Saturday got underway with a very well-attended seminar in Glinsk NS, which featured presentations on the subject of landlord Allan Pollok from Glenamaddy native William Keaveney and Glinsk native Pauline Scott, a presentation on the legislative background to the Glinsk move by Martin Duffy from Milford, Creggs and a thought-provoking paper by Dr. Micheál Cuddy, Professor Emeritus of Economics at NUI Galway on the subject of the challenges and opportunities facing communities such as Glinsk, which are at a remove from the important urban centres.
Later that night, a book celebrating the centenary was launched by Fr. Michael Joyce in The Glencastle Lounge, Glinsk. Speaking at the launch, Fr. Joyce praised the efforts of all involved and noted that the book contains a pen-picture of local families as well as many fine photographs. The book is now on sale locally, priced at €10.
Dancing followed to the strains of well-known Caherlistrane musician Matt Keane and his daughter Orla and son-in-law Colm Naughton from Sonnagh. Once again, a large crowd had gathered for what proved to be a memorable night of music and dancing.
Sunday afternoon saw a craft display at Glinsk Community Centre, featuring a black smith, and wood turning, wool spinning, butter making, boxty making, weaving, pottery and once again it was a venue where people met and chatted with friends and neighbours.
At 5 pm, the GAA teams of Glinsk and Creggs met for a 1912 rules game, complete with peaked caps for the players. With no soloing allowed, no frees taken from the hands, no handpasses and the ball thrown in from the sideline, it was an enjoyable spectacle and the partisan supporters of both sides greatly enjoyed the game, which was refereed by Glinsk native and well-known inter-county referee Mickey Curley from Sonnagh. Victory on this occasion went to the men of Creggs on a scoreline of five goals to four. Sunday night brought the event to a close, with music by Sean Brennan.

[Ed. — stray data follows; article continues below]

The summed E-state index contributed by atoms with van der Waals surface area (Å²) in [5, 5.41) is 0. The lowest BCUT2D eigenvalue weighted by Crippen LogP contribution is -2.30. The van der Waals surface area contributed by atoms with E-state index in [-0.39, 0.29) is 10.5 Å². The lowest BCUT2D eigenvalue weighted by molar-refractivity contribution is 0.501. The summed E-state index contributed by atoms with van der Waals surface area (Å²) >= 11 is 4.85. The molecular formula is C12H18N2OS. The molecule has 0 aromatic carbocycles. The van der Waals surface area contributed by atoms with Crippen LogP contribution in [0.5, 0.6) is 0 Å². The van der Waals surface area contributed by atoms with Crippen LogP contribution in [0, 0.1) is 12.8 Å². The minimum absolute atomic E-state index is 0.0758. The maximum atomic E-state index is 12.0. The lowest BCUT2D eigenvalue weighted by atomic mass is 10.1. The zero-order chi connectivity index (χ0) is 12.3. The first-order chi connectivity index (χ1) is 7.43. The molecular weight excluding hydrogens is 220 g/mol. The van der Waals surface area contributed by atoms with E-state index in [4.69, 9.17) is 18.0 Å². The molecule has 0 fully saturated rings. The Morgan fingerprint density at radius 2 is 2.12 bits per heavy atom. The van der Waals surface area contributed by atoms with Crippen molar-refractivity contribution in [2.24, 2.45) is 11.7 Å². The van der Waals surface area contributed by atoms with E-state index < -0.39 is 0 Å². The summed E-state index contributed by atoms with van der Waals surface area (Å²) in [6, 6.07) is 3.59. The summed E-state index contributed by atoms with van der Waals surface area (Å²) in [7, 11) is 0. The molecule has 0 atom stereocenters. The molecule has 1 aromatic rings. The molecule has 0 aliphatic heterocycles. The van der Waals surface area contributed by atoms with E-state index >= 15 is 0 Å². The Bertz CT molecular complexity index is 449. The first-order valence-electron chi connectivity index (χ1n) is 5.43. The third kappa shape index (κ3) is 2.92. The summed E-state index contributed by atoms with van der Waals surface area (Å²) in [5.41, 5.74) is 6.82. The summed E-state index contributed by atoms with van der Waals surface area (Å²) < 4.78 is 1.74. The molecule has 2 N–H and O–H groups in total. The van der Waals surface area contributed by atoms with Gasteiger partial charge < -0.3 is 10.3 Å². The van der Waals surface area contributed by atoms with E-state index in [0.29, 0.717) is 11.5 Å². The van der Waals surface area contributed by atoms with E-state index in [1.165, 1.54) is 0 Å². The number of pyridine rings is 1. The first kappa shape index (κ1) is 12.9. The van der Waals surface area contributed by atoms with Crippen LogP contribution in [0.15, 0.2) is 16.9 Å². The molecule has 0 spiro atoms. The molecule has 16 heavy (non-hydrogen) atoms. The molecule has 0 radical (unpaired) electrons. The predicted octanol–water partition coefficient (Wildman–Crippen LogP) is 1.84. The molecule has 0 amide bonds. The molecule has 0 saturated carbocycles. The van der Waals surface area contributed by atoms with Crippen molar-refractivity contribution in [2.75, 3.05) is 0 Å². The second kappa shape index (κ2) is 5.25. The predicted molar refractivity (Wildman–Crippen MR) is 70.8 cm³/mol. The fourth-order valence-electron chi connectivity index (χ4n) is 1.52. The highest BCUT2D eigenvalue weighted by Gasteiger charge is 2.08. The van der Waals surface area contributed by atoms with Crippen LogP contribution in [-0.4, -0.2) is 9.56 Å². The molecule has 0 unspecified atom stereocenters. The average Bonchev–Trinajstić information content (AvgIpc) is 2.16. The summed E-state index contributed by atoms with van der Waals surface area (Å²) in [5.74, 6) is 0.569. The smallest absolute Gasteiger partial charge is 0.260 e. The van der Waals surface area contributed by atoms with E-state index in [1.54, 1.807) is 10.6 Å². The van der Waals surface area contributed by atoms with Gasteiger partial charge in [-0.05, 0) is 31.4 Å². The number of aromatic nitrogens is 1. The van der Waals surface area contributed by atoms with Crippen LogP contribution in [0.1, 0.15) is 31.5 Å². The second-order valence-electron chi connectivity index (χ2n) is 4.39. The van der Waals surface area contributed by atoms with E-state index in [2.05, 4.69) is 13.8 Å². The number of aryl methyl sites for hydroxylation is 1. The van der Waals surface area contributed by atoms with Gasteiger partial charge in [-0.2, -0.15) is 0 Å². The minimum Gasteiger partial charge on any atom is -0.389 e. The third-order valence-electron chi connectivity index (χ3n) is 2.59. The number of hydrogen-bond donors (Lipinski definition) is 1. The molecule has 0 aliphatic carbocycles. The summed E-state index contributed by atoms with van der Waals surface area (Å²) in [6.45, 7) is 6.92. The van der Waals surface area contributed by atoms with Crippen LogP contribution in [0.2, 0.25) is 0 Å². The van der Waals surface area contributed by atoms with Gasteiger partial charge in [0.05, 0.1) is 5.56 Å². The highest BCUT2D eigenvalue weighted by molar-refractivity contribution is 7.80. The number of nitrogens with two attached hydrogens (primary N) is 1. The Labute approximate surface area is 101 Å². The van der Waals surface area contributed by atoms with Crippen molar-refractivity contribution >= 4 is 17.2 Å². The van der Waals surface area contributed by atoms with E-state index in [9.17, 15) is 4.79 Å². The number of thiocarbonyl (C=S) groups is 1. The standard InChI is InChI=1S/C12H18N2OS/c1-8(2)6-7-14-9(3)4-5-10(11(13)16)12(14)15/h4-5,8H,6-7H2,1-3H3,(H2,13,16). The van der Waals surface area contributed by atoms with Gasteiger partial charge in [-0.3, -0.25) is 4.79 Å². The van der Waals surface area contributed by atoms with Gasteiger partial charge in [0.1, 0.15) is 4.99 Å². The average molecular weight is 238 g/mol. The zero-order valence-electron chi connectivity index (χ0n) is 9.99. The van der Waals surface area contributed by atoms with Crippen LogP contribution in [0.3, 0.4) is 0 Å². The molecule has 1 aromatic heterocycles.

Organisers of the event were delighted with the number of people that turned out for the various events, all of which were very well supported.
An important part of the Glinsk 100 weekend was the presentation of prizes in both the art competition and project competition for pupils of Glinsk NS.
Here are some of the prize winners:
Summer School in Glinsk
The “Glinsk 100” week-end featured a seminar entitled “Land and People” which looked at the historical perspective surrounding the ‘move’ to Glinsk in 1912. The whole period was put in context by speakers Mr William Keaveney(author of ‘Land For The People’), Pauline Scott, editor of the “Glinsk 100” Book and Martin Duffy.
Following the presentations on the historical context, Dr. Michael Cuddy presented a paper on what the future may hold for rural communities such as Glinsk.
Cutting the Cake
Launching of the Glinsk 100 Book
A central event of the “Glinsk 100” week-end was the launch of the “Glinsk 100” book by Fr. Michael Joyce SVD. The Book which was the culmination of months of work by the organising committee was edited by Pauline Scott. The Book features a pen-picture of all families in the community and includes many photographs which were published for the first time.
Planting of Memorial Tree
A living memorial to the “Glinsk 100” week-end is the Holm Oak planted in the Nature area at Glinsk by Mrs Nan Nolan who is seen here with some members of her family after she had planted the tree on Friday evening 24th August 2012.
A great night of music, song and dance for the Glinsk 100 weekend was led by the renowned Matt Keane and Friends.
Central to the Glinsk 100 weekend was the demonstration of traditional crafts at Glinsk Community Centre on Sunday August 26th 2012.